Sometimes it seems a little hard to grasp just what Jesus' death has to do with me. I mean it is well documented that this man's death was a tragedy, but just what does the death of one man over two thousand years ago have to do with me?!
We can find the answer to our question in the last eleven verses of chapter three of Paul's letter to the Christians at Rome. Paul has spent the first two and two-thirds chapters of his letter arguing that every single one of us has rebelled against God and chosen sin over Him. Every single one of us deserves God's wrath and is under His wrath. He has explained that if God were to judge us based on righteousness established by keeping the letter of the law, that we would all fall far short. Then in the last eleven verses of chapter three Paul begins to share the best news the world has ever known.
But now apart from the law the righteousness of God has been made known. Paul says that God has revealed a new type of righteousness, one that is not dependent on keeping the law perfectly. How does one get this righteousness? This righteousness is given through faith in Jesus Christ. To whom?! To all who believe. So then those who do not believe are not counted righteous and are still under the wrath of God. But is this all you have to do? Simply believe in Jesus!? You don't have to be from a certain group of people or meet any other requirements? There is no difference between Jew and Gentile, for all have sinned and fall short of the glory of God. We are all sinners. We all have the same disease so we all need the same cure.
But this righteousness is costly. Our sin has racked up a great debt on our accounts, and that debt must be paid. God's wrath must be satisfied. There must be due punishment. The wages of sin is death (Romans 6:23) But why must there be punishment? He did this to demonstrate his righteousness, because in his forbearance he had left the sins committed beforehand unpunished— he did it to demonstrate his righteousness at the present time, so as to be just. John Piper has said that because God is just, He demands a sacrifice for our sin. Because He is loving, He is willing to make that sacrifice Himself (Fifty Reasons p.20). If God were to let the terrible sins which we have all committed go unanswered, He would no longer be just. A just God must punish sin.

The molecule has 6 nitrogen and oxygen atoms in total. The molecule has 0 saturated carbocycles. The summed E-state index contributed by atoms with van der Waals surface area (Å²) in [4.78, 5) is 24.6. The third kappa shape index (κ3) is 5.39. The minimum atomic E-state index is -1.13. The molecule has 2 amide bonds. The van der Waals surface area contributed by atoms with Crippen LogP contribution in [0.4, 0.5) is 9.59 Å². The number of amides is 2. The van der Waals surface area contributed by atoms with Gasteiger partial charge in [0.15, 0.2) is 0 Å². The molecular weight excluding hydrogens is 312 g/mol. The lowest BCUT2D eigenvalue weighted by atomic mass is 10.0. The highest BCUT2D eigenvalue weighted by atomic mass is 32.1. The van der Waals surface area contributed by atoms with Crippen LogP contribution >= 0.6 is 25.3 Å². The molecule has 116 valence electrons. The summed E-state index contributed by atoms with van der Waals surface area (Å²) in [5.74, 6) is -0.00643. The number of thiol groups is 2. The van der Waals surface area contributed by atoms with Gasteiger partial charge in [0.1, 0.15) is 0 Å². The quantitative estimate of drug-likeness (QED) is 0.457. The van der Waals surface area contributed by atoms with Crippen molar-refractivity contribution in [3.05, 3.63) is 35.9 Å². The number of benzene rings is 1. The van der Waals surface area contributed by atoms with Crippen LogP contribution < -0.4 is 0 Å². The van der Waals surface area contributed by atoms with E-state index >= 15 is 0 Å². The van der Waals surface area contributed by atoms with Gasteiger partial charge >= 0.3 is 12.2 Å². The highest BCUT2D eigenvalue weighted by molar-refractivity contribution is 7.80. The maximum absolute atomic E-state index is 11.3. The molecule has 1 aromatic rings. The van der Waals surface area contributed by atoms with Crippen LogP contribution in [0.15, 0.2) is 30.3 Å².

That is why Jesus died that terrible death. Once again Piper is helpful. He notes that Jesus did not merely remove God's wrath from us, but He absorbed God's wrath onto Himself (Fifty Reasons p.21). While we were still God's enemies (Romans 5:8-10) in order to show His great love for us the wrath of God toward you and I was poured out on Jesus. And because of His death now all are justified freely by his grace through the redemption that came by Christ Jesus. God presented Christ as a sacrifice of atonement, through the shedding of his blood—to be received by faith. In other words a holy trade took place. Jesus took our sin upon Himself. The great debt of sin that we had all accrued was nailed to the cross (Colossians 2:14). But Jesus did much more than simply cancel our debt. He credited to our account His own righteousness. So when God looks at those who believe on Jesus, He no longer sees an enemy lost in sin, but He sees one of His children covered in the pure righteousness of Christ.
But be careful to note, although this sacrifice of Christ is sufficient to cover the sin of all and is freely offered to all, it is only applied to the accounts of those who believe on His name and confess Him as Lord of their lives. One day we will all stand before God, and on that day there will be no neutral ground. There will be no agnosticism. God will look on us all and will see either an enemy who has incurred His wrath, or a loyal servant and adopted child made righteous by Jesus' blood. What will God see when He looks at you on that day? What will He see when He looks at your friends and family?
For further reading...
- Romans 1-3: Read the first three chapters in their entirety.
- Hebrews 9-10: Read why Christ's sacrifice is different than and superior to any and all other sacrifices.
*John Piper's Fifty Reasons Why Jesus Came to Die is one of my favorite all time devotional books. I highly recommend it.